How Rivets Work


Which is the best rivet gun?

Selecting the correct rivet gun depends on several factors that relate to your specific requirements, rivet gun section is covered in the blog; Ultimate Guide to Rivet Guns. 

Which rivet is used in heavy structural work?

Structural rivets or Huck rivets are used in structural applications because of their high tensile and shear strength. Designed with an internal locking mechanism that provide great clamping force and have ability to carry heavyweights. Structural rivets are predominantly used in critical applications and the quality of the product is important. 

What is the difference between the pop rivet and blind rivet?

Many customers ask this question and the short answer is there is no difference. They are two labels for the same item, a blind rivet means you do not need access to the other side of the material, or you can't see the other side of the material. Also known as pop rivets because it is the brand name of the original rivet company.

Which is the strongest rivet? 

The strongest rivet are the high strength structural rivets. There are numerous options and selection is dependent on your application. 

Can I get coloured rivets?

Yes, painted rivets are available. They cost a little extra compared to the mill (raw) finish and are available in a wide range of colours. Refer to the Colorbond ® colour chart for your selection. 

Can you assist me with rivet selection?

Sure, product selection can sometimes be a little tricky, the Aerobolt team can assist with the selection by either calling us on 02 9755 3747 or contact us.  

Do you deliver rivets throughout Australia?

Yes, we can deliver Australia wide through our network team of courier companies. In Sydney we offer our customers same day delivery if you order before 10.00am or the next day. Deliveries to regional New South Wales or major Australian cities such as Melbourne, Brisbane including regional South Eastern Australia are either next day delivery or 2 days turnaround.

Why have my rivets failed?

There are several reasons your rivets have failed. The issue could be a dodgy rivet or an installation issue. Either way we offer a wide range of technical services, including rivet test lab services. We have teamed up with a NATA approved lab that undertakes rivet testing services. Should you have a rivet failure, let us know so we can review your application and or have your rivets sent to the NATA approved lab for laboratory rivet testing.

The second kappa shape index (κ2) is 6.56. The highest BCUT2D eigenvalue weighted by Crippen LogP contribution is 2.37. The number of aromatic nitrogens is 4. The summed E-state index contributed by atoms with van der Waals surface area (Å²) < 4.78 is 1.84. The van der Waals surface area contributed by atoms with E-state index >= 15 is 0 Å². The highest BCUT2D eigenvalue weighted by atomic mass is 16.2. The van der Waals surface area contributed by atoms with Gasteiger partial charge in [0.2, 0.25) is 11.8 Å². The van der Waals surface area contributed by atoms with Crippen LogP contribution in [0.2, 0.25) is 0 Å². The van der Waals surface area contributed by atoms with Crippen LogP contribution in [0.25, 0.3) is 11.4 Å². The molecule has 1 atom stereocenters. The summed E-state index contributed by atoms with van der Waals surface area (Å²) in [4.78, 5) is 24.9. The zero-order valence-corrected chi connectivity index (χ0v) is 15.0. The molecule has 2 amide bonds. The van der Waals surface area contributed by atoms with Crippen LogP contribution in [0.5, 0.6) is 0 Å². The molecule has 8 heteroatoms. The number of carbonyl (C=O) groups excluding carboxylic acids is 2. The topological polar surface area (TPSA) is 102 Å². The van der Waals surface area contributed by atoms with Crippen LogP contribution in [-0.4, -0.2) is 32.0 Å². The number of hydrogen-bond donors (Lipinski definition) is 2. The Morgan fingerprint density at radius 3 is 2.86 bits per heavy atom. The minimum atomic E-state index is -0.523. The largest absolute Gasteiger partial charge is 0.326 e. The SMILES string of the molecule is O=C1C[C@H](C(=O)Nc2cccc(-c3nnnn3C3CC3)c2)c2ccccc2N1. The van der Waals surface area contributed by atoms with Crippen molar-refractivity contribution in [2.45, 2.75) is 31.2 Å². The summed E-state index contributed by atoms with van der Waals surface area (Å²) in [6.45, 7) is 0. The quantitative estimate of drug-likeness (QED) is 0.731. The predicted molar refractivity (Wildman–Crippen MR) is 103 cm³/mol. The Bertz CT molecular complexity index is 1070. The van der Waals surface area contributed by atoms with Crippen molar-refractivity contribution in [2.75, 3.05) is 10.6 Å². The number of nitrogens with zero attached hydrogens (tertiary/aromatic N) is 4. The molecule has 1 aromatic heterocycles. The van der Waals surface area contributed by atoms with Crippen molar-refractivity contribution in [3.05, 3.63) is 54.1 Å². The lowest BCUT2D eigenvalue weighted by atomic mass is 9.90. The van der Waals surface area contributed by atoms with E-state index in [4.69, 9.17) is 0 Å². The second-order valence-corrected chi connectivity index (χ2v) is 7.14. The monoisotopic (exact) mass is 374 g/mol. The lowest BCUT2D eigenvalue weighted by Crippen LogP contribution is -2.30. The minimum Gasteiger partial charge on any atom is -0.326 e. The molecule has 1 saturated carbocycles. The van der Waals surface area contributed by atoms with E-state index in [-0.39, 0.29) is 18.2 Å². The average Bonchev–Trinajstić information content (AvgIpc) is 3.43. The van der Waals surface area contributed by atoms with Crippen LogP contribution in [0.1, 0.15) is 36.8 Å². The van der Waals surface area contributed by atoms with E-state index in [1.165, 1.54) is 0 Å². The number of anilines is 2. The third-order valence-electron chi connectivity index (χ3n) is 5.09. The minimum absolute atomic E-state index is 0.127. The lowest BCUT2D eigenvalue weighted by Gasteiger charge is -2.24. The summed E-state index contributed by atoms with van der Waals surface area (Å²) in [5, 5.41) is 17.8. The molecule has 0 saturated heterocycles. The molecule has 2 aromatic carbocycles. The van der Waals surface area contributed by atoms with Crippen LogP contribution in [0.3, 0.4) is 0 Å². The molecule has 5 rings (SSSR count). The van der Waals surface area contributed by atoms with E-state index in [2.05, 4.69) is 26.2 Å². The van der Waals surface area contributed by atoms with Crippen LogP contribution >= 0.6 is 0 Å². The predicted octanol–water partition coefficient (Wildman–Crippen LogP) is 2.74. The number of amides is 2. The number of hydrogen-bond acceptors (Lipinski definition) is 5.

Why have my structural rivets failed?

Structural rivets work a little differently to standard rivets, as there is an internal  mechanism that locks a portion of the pin (mandrel) inside the rivet's body. This creates an additional layer of material that assists in increasing the rivets  strength, whilst interlocking with the material.  

There are several reasons your structural rivet has failed. The issue could be a dodgy rivet or an installation issue. Either way we offer a wide range of technical services, including rivet testing services. We have teamed up with a NATA approved lab. that undertakes laboratory rivet testing services. Should you have a rivet failure, let us know so we can review your application and or have your rivets sent to the NATA approved lab for laboratory rivet testing.   

Rivet Rite Summary.

Rivets offer superior fastening capabilities for both heavy-duty and light fabrication applications. A rivet in one form or another has been used by people for numerous centuries and it is hard to imagine a world without rivets. They are found in the metal roofing and guttering that protect our homes, to the air conditioners that make us more comfortable to the cars we drive, the planes we fly and the ships we sail. Wherever there is a metal-to-metal application there is bound to be a rivet in use. Rivets are the number 1 blind side fastener in use and its applications are endless.

At the conclusion of this blog, it is evident that rivets are very important and as well as crucial in fastening processes. Irrespective of the rivet type required for your project, be assured with a bit of planning your project will end up as a successful one. Here at Aerobolt we have a comprehensive range of rivet product categories and can assist in your application, simply call us on 02 9755 3747 or contact us for all your riveting requirements.